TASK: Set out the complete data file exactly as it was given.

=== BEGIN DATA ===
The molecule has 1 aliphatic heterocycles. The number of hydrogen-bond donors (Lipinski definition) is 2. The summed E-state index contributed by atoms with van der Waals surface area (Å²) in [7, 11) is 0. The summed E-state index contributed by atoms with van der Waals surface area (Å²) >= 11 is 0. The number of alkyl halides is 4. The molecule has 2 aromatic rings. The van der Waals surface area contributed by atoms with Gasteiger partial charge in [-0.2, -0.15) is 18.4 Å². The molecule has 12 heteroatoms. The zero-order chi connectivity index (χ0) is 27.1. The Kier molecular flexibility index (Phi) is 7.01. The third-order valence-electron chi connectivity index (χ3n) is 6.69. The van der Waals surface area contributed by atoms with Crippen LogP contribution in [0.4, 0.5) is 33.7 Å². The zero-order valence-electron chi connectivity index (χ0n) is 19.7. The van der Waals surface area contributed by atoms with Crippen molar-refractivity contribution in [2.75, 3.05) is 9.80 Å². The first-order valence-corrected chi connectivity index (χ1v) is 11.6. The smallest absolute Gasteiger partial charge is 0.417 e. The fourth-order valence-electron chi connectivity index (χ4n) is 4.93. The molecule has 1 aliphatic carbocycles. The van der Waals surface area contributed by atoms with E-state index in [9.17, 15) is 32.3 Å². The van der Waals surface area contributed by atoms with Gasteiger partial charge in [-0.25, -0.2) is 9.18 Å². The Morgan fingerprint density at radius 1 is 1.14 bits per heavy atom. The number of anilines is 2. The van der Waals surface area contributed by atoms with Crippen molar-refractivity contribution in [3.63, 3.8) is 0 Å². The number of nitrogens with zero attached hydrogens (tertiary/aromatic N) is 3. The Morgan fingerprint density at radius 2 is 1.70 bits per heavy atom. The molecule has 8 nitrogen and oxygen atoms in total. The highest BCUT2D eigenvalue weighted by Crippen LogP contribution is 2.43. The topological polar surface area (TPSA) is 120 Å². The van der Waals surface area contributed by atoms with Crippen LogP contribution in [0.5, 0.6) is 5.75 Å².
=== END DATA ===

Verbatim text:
The molecule has 1 aliphatic heterocycles. The number of hydrogen-bond donors (Lipinski definition) is 2. The summed E-state index contributed by atoms with van der Waals surface area (Å²) in [7, 11) is 0. The summed E-state index contributed by atoms with van der Waals surface area (Å²) >= 11 is 0. The number of alkyl halides is 4. The molecule has 2 aromatic rings. The van der Waals surface area contributed by atoms with Gasteiger partial charge in [-0.2, -0.15) is 18.4 Å². The molecule has 12 heteroatoms. The zero-order chi connectivity index (χ0) is 27.1. The Kier molecular flexibility index (Phi) is 7.01. The third-order valence-electron chi connectivity index (χ3n) is 6.69. The van der Waals surface area contributed by atoms with Crippen LogP contribution in [0.4, 0.5) is 33.7 Å². The zero-order valence-electron chi connectivity index (χ0n) is 19.7. The van der Waals surface area contributed by atoms with Crippen molar-refractivity contribution in [2.75, 3.05) is 9.80 Å². The first-order valence-corrected chi connectivity index (χ1v) is 11.6. The smallest absolute Gasteiger partial charge is 0.417 e. The fourth-order valence-electron chi connectivity index (χ4n) is 4.93. The molecule has 1 aliphatic carbocycles. The van der Waals surface area contributed by atoms with E-state index in [9.17, 15) is 32.3 Å². The van der Waals surface area contributed by atoms with Gasteiger partial charge in [-0.25, -0.2) is 9.18 Å². The Morgan fingerprint density at radius 1 is 1.14 bits per heavy atom. The number of anilines is 2. The van der Waals surface area contributed by atoms with Crippen molar-refractivity contribution in [3.63, 3.8) is 0 Å². The number of nitrogens with zero attached hydrogens (tertiary/aromatic N) is 3. The Morgan fingerprint density at radius 2 is 1.70 bits per heavy atom. The molecule has 8 nitrogen and oxygen atoms in total. The highest BCUT2D eigenvalue weighted by Crippen LogP contribution is 2.43. The topological polar surface area (TPSA) is 120 Å². The van der Waals surface area contributed by atoms with Crippen LogP contribution in [0.5, 0.6) is 5.75 Å².